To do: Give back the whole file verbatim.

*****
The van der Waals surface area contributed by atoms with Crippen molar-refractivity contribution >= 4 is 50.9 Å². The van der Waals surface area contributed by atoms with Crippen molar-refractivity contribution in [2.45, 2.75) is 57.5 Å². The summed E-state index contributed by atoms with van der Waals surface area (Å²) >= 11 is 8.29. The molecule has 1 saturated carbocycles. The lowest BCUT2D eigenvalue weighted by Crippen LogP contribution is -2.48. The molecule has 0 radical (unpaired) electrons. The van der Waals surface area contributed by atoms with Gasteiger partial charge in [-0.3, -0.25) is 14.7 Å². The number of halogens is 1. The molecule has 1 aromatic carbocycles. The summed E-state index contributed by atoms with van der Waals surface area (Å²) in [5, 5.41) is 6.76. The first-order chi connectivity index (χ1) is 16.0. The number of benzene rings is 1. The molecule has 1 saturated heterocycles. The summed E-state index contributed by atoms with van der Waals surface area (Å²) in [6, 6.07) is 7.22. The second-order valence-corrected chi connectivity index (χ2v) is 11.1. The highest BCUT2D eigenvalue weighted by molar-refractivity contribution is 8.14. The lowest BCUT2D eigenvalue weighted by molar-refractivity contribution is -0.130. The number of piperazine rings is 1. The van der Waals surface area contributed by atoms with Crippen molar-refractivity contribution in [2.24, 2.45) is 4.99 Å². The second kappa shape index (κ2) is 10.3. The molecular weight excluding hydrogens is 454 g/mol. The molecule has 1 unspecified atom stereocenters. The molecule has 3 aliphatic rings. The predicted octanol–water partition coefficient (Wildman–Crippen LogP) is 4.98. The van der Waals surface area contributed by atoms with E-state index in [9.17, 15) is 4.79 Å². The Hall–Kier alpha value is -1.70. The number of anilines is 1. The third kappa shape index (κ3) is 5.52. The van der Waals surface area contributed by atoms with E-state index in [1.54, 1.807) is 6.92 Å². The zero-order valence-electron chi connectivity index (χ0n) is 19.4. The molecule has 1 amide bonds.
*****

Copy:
The van der Waals surface area contributed by atoms with Crippen molar-refractivity contribution >= 4 is 50.9 Å². The van der Waals surface area contributed by atoms with Crippen molar-refractivity contribution in [2.45, 2.75) is 57.5 Å². The summed E-state index contributed by atoms with van der Waals surface area (Å²) >= 11 is 8.29. The molecule has 1 saturated carbocycles. The lowest BCUT2D eigenvalue weighted by Crippen LogP contribution is -2.48. The molecule has 0 radical (unpaired) electrons. The van der Waals surface area contributed by atoms with Gasteiger partial charge in [-0.3, -0.25) is 14.7 Å². The number of halogens is 1. The molecule has 1 aromatic carbocycles. The summed E-state index contributed by atoms with van der Waals surface area (Å²) in [5, 5.41) is 6.76. The first-order chi connectivity index (χ1) is 16.0. The number of benzene rings is 1. The molecule has 1 saturated heterocycles. The summed E-state index contributed by atoms with van der Waals surface area (Å²) in [6, 6.07) is 7.22. The second-order valence-corrected chi connectivity index (χ2v) is 11.1. The highest BCUT2D eigenvalue weighted by molar-refractivity contribution is 8.14. The lowest BCUT2D eigenvalue weighted by molar-refractivity contribution is -0.130. The number of piperazine rings is 1. The van der Waals surface area contributed by atoms with Crippen molar-refractivity contribution in [2.24, 2.45) is 4.99 Å². The second kappa shape index (κ2) is 10.3. The molecular weight excluding hydrogens is 454 g/mol. The molecule has 1 unspecified atom stereocenters. The molecule has 3 aliphatic rings. The predicted octanol–water partition coefficient (Wildman–Crippen LogP) is 4.98. The van der Waals surface area contributed by atoms with E-state index in [9.17, 15) is 4.79 Å². The Hall–Kier alpha value is -1.70. The number of anilines is 1. The third kappa shape index (κ3) is 5.52. The van der Waals surface area contributed by atoms with E-state index in [1.54, 1.807) is 6.92 Å². The zero-order valence-electron chi connectivity index (χ0n) is 19.4. The molecule has 1 amide bonds.